Today the two teams carried on a variation of their tasks from yesterday. Team Awesome surveyed and mapped the west side of Fisherman's trail, while Team Super-fantastic surveyed and mapped the area south of "the point".
Team Super-fantastic adventured into the rain forest (pictured below), continuing in the strategic formation used to find any archaeological features. It was a bit tough maneuvering through the plant life and shrubs, but Paul came to the rescue. Can you see the trees attempting to consume him in the picture below?
One of the goals of surveying south of the point was to document the locations of some of the cabins in the area, along with a large concrete pillar that was originally used for a pulley system to transport materials across they Seymour River. Max found it early in the morning!
Max was a champion today. He found window glass (pictured below), which indicates the location of a cabin in the area.
Max also uncovered an old record (see below), with a portion of the label or case! A record! That's just crazy! It was hidden under a tree stump, and originally he had overturned a very small portion of the record, and then saw that there was more of the "strange material" underneath its pine needle bed. Even though the record was not an archaeological feature, it is still useful to document because if the record has any diagnostic properties, we might be able to designate a time to the site.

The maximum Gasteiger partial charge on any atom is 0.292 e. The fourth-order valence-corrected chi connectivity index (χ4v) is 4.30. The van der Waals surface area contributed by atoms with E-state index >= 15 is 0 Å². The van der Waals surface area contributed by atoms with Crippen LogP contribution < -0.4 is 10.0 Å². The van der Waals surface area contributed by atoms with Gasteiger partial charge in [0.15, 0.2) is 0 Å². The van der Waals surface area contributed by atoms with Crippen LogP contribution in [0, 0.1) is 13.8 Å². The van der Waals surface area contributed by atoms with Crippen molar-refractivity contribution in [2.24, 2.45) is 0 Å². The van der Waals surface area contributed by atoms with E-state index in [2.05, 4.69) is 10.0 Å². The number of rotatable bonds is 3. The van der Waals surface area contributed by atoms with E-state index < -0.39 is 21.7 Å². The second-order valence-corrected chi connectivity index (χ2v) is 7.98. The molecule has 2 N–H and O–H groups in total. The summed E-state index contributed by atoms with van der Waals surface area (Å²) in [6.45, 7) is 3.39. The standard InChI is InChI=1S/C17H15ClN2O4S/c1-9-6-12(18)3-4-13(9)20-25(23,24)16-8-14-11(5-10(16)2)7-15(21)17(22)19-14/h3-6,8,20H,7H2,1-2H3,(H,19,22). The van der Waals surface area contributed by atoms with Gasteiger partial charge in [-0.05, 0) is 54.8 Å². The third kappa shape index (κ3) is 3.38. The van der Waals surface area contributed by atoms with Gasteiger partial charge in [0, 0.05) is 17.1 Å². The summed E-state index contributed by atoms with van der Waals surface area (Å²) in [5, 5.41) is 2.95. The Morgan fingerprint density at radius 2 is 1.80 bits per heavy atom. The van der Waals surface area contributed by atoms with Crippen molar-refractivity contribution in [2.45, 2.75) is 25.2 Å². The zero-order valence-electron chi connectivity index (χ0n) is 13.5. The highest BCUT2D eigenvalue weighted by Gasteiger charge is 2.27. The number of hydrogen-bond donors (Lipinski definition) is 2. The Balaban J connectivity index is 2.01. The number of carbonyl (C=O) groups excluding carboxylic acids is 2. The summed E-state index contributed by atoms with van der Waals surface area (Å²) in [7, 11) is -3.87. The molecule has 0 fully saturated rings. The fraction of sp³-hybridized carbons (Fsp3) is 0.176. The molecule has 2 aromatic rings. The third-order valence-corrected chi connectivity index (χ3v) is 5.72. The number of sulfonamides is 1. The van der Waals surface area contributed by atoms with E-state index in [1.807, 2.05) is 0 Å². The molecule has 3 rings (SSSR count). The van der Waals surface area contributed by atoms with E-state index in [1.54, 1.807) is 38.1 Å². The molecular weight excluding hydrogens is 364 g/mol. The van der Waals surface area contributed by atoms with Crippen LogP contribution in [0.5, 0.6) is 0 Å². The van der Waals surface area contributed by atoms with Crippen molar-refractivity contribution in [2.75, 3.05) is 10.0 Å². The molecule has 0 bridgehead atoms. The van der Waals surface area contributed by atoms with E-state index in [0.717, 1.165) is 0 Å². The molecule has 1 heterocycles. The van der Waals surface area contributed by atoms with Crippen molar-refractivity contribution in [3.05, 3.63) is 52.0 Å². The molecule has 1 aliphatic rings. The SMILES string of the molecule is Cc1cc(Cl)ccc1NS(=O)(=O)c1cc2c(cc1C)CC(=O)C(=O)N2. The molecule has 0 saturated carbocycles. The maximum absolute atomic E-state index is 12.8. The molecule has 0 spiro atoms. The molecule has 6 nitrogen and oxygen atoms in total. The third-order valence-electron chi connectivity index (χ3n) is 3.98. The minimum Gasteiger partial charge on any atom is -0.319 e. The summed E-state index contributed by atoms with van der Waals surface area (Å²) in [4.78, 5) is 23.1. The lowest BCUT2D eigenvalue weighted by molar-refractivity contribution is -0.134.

Near the area with the window glass, record, and pillar, there was also a very large metal pipe running into the water. It may have been used to bring water to a cabin. There was also a similar sized pipe about 30 meters from this area.
Two very large well-shaped depressions were also found (right next to each other, and near two large piles of bricks). Paul (pictured below) was able to show us that the hole was quite deep. It would be interesting to survey this small area in the future, because of the high concentration of artifacts and features found.
Two beds (pictured below)were also found today: one was north of the point, and the other was south of the point. The metal framework and the springs were clustered together nicely, but the bed must have been very small.
Both teams (pictured below) enjoyed a pleasant lunch together in the sun.
During this whole adventure, Spencer (Tin Can Guy) was in the lab with Sonya, Sean, Brittany, and Andrea.
Spencer did some citric acid cleaning today with a few tobacco style tin boxes. The acid bath has had a few effects on the cans! The first is that once the rust has been removed, diagnostic information (previously unseen) on the labels became available. The second is that the absence of the rust seems to restore the metals pliability.
A great example that Spencer provided is the tobacco tin previously seen on Day 12's blog post. Spencer put this tin through one round of citric acid cleaning, and the difference (compared to here) is amazing! The colours are much more vibrant, and has made reading the label much easier with the improved clarity. Spencer is hoping that more will be visible after this can's second soaking tomorrow.
Tomorrow the students in the field will swap roles with those in the lab so that everyone gets a chance to have some fresh air. See you then!